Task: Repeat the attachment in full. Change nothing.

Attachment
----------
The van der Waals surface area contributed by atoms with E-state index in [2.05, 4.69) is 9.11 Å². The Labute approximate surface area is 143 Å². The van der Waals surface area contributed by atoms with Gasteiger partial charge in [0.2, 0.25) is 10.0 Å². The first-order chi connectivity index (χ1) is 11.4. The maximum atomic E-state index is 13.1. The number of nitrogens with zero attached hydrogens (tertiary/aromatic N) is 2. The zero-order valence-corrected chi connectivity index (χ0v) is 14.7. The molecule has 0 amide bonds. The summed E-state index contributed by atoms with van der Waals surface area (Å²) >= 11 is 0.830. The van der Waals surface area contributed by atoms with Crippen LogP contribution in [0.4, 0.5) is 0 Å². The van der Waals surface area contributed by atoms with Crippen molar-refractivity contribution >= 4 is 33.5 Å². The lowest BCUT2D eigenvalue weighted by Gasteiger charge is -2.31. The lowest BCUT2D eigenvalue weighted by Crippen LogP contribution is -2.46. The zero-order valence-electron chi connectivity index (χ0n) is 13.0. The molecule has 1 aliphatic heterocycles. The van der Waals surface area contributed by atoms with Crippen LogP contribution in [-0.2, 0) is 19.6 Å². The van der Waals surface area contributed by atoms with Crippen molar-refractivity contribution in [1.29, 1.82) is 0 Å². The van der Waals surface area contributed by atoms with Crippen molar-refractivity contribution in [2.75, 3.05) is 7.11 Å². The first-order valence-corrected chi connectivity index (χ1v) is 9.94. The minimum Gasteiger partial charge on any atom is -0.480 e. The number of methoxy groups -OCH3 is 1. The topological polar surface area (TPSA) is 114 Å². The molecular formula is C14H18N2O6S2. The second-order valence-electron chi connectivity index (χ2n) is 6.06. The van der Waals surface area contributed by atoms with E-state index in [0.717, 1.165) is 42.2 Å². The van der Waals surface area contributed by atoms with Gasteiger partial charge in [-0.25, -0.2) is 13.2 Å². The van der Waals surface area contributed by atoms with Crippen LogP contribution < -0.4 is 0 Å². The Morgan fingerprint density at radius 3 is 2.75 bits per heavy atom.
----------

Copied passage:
The van der Waals surface area contributed by atoms with E-state index in [2.05, 4.69) is 9.11 Å². The Labute approximate surface area is 143 Å². The van der Waals surface area contributed by atoms with Gasteiger partial charge in [0.2, 0.25) is 10.0 Å². The first-order chi connectivity index (χ1) is 11.4. The maximum atomic E-state index is 13.1. The number of nitrogens with zero attached hydrogens (tertiary/aromatic N) is 2. The zero-order valence-corrected chi connectivity index (χ0v) is 14.7. The molecule has 0 amide bonds. The summed E-state index contributed by atoms with van der Waals surface area (Å²) >= 11 is 0.830. The van der Waals surface area contributed by atoms with Crippen LogP contribution in [0.4, 0.5) is 0 Å². The van der Waals surface area contributed by atoms with Crippen molar-refractivity contribution >= 4 is 33.5 Å². The lowest BCUT2D eigenvalue weighted by Gasteiger charge is -2.31. The lowest BCUT2D eigenvalue weighted by Crippen LogP contribution is -2.46. The zero-order valence-electron chi connectivity index (χ0n) is 13.0. The molecule has 1 aliphatic heterocycles. The van der Waals surface area contributed by atoms with Crippen LogP contribution in [-0.2, 0) is 19.6 Å². The van der Waals surface area contributed by atoms with Crippen molar-refractivity contribution in [1.29, 1.82) is 0 Å². The van der Waals surface area contributed by atoms with Crippen molar-refractivity contribution in [2.75, 3.05) is 7.11 Å². The first-order valence-corrected chi connectivity index (χ1v) is 9.94. The minimum Gasteiger partial charge on any atom is -0.480 e. The number of methoxy groups -OCH3 is 1. The topological polar surface area (TPSA) is 114 Å². The molecular formula is C14H18N2O6S2. The second-order valence-electron chi connectivity index (χ2n) is 6.06. The van der Waals surface area contributed by atoms with E-state index in [0.717, 1.165) is 42.2 Å². The van der Waals surface area contributed by atoms with Gasteiger partial charge in [-0.25, -0.2) is 13.2 Å². The van der Waals surface area contributed by atoms with Crippen LogP contribution < -0.4 is 0 Å². The Morgan fingerprint density at radius 3 is 2.75 bits per heavy atom.